Data security – is transferring data safe?


Data security is a hot topic in digital agriculture. Two concerns dominate the narrative: Is my data secure? Why should my organization share my data?

The former is certainly an issue for many, especially in the light of companies like Facebook coming under scrutiny for their handling of user data. Mark Pawsey, Business Development Director, Proagrica, is clear that an independent data interchange business places data security as a core touchstone of its central practice: “This is a business exchange of data, so you can expect the security to be robust,” he said. “From our side of the equation, there’s a tremendous amount of security. Your data is never more than one official business partner away from you.”

Connectivity grants complete control over one’s data, allowing it to be shared between business partners but never extended without permission. One entity can share with another, but the chain would end there – unless, of course, the data owner desired to share it with another party.

“Data is the new currency,” added Mark. “Data isn’t exchanged for cash. That’s an out-of-date concept. This is trading data in exchange for value. It’s the currency of the new agricultural market.”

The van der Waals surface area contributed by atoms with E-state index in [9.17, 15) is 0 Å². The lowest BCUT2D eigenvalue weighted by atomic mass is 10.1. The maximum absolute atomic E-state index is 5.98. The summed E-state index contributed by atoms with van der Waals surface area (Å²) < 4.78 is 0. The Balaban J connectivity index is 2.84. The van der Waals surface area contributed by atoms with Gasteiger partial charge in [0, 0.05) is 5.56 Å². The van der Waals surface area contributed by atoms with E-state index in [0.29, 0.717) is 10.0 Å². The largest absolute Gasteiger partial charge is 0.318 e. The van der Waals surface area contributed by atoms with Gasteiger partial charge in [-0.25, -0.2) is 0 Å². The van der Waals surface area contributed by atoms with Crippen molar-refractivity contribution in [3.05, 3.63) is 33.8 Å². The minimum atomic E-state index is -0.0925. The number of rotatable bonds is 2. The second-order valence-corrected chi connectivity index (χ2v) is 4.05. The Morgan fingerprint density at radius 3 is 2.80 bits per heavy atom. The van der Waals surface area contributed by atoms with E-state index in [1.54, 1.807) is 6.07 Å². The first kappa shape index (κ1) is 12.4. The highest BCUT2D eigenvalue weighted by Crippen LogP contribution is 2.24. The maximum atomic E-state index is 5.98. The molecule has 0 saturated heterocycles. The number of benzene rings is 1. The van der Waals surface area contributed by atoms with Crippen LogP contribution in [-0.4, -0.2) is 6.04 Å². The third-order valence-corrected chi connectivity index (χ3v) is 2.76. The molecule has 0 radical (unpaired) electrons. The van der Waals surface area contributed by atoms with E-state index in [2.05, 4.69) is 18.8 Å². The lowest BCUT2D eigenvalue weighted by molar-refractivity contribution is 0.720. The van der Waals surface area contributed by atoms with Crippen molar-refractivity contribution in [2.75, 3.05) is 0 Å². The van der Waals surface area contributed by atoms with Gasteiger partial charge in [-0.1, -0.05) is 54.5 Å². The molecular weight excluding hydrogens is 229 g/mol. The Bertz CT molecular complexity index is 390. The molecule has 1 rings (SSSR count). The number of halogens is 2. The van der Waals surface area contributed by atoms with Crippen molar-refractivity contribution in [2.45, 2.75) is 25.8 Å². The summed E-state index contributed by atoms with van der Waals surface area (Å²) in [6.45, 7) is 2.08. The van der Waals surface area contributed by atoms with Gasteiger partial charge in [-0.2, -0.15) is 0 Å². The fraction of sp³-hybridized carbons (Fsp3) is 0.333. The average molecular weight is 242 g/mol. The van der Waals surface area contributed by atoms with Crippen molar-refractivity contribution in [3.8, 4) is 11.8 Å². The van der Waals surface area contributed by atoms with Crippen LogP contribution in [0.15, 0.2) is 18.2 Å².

Glen Andrews, Regional Director for Proagrica in Asia Pacific, tied this to a wider issue with service interoperability, and the necessity of data exchange as part of a new model for agricultural practice. “It’s very difficult, bordering on impossible, for even a massive organisation to own and unite all forms of data themselves,” said Glen. “It becomes possible with a common platform, which interlinks your data in a way that provides value to every part of the supply chain, while maintaining ownership of your data.”

Data security is a natural concern and one that users are correct to take seriously. Connectivity is becoming more and more the norm for modern businesses as they come to understand the advantages of joining an advanced network that exclusively caters to the agriculture industry. Users have to ask themselves if their transactions provide them with value and, importantly, if the body handling the data is independent and committed to a neutral and safeguarded system of data integration. With the right approach in place, a business in the agricultural supply chain stands to drive increased efficiency and profitability, while streamlining their systems and improving usability.


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